Sitting in my little corner of L&S Electric, I consistently hear our inside sales reps asking for data on motors that customers need replaced or repaired. The one constant is the nameplate data.
But what does the nameplate tell you?
Ever wonder what all those codes on motor nameplates mean? If you are a fan geek, then of course you have…
Here’s a basic overview of the motor nameplate. You should always contact the motor or fan manufacturer with any questions about the letters and numbers on motor nameplates. Remember – if you do not know why a letter or number rating is on the motor nameplate, find out before you connect the motor to a power source.
Motor nameplates have several acronyms that you should be aware of. NEMA is the first name which appears on most motors. It stands for National Electrical Manufacturers Association and represents the motor manufacturer. NEMA standards consist of general rules for good practice in design construction, operating characteristics and frame size. Compliance with NEMA standards is a voluntary decision of the motor manufacturer.
The Frame Size is a number that refers to a set of measurements, including shaft length, shaft diameter, shaft height, and position of the mounting holes in the base plate. Frame sizes have been standardized for over forty years. The original frame sizes are now aptly called “original”. In 1952 “U” frames came around, followed by “T” frames, which are still here today. It is likely that you will still run into some “U” frames, at least for replacement purposes, if you work around motors today.
The most common fractional frame sizes are 48 and 56. The two digit frame number is based on the shaft length in sixteenths of an inch. So, a 48 frame motor will have a shaft length of 3 inches (48 divided by 16), and a 56 frame motor would have a shaft length of 3-1/2 inches. A 48 frame motor will have a shaft length to meet the specification with a diameter of 1/2″. The 56 frame can be used for fractional horsepower motors starting at 1/3 HP and up, but its primary use is for horsepower under 3 HP requiring three phase voltage. Above 3 horsepower. PennBarry uses a 182T, 184T, 213T and 254T. For motors 15 HP and above, we use the 254T frame. Additional letters such as “T-TS-Y-TZ-YZ-DD-C-J”, following the frame number indicate a change from the original standard frame specification.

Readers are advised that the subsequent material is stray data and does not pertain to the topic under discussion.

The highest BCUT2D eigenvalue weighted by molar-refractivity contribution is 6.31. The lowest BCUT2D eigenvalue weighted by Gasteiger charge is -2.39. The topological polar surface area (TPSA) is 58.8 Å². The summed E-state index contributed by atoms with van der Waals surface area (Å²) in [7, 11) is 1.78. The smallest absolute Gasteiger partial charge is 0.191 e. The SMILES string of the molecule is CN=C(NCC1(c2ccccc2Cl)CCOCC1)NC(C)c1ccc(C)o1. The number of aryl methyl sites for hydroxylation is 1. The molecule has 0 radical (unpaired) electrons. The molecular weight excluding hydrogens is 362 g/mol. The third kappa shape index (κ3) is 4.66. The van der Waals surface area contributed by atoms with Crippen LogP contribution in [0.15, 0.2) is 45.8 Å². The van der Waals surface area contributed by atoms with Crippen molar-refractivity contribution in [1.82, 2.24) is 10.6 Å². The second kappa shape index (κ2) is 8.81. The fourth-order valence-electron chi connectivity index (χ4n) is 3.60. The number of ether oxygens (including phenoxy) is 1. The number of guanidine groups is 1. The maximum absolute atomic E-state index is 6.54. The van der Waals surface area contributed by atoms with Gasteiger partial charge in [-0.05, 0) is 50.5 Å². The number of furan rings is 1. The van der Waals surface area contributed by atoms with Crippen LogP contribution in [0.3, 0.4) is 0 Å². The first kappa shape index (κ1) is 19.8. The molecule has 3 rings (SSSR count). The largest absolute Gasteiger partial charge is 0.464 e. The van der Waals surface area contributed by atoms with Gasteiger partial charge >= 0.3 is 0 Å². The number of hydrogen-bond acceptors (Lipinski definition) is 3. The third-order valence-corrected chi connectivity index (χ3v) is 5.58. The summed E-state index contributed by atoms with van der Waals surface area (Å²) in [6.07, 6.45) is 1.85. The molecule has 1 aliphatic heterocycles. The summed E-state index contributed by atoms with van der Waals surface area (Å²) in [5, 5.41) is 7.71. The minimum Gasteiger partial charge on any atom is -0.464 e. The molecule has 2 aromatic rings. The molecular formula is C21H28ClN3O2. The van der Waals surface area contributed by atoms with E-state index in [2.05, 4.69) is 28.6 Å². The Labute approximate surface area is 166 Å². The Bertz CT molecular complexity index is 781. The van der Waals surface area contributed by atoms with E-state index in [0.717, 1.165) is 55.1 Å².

Another abbreviation often found on motor name plates is NEC which stands for National Electrical Code. This is a group of standards sponsored by the National Fire Protection Association (NFPA) to safeguard people and buildings from danger in the use of electricity for heat, light power and motors, controls and grounding.
Next you will find UL (Underwriters Laboratory). UL is an independent testing organization that tests and certifies under the UL Label. It tests devices, fans, systems and materials for life, fire and casualty hazards for motor manufacturers. UL tests for safe operation in explosive vapors or dust, oil burner systems, window fans and internal overload devices. A UL tested device is usually accepted by most code-enforcing authorities.
Originally, only an “efficiency letter” was put on the motor nameplate. Each letter, starting with A and working on up through the alphabet, denoted a range of full load efficiency. However that system had several drawbacks. First, the single letter could be confused with the design letter or the KVA code letter. (KVA indicated electrical requirements.) Second, the single letter didn’t indicate whether the actual efficiency was toward the low-end or the high-end of the range. Finally, without a copy of the NEMA standard to define the relationships, one could not compare two motors with one another.
The NEMA standard was changed to replace the letters by actual efficiency percentage numbers. The nameplate number signifies a “normal” efficiency, which is an average value taken from “a large population of motors of the same design.” Because of “variations in materials, manufacturing processes, and testing”, no two motors can have exactly the same efficiency.
The Service Factor is the percentage of overloading a motor can handle for short periods of time. You multiply the Service Factor by the horsepower to find the maximum safe load that a motor can carry.
ABM is the surrounding (ambient) temperature above which the motor should not operate (usually 40 °C or 104 °F.)
The image below shows what all the other fields are telling you.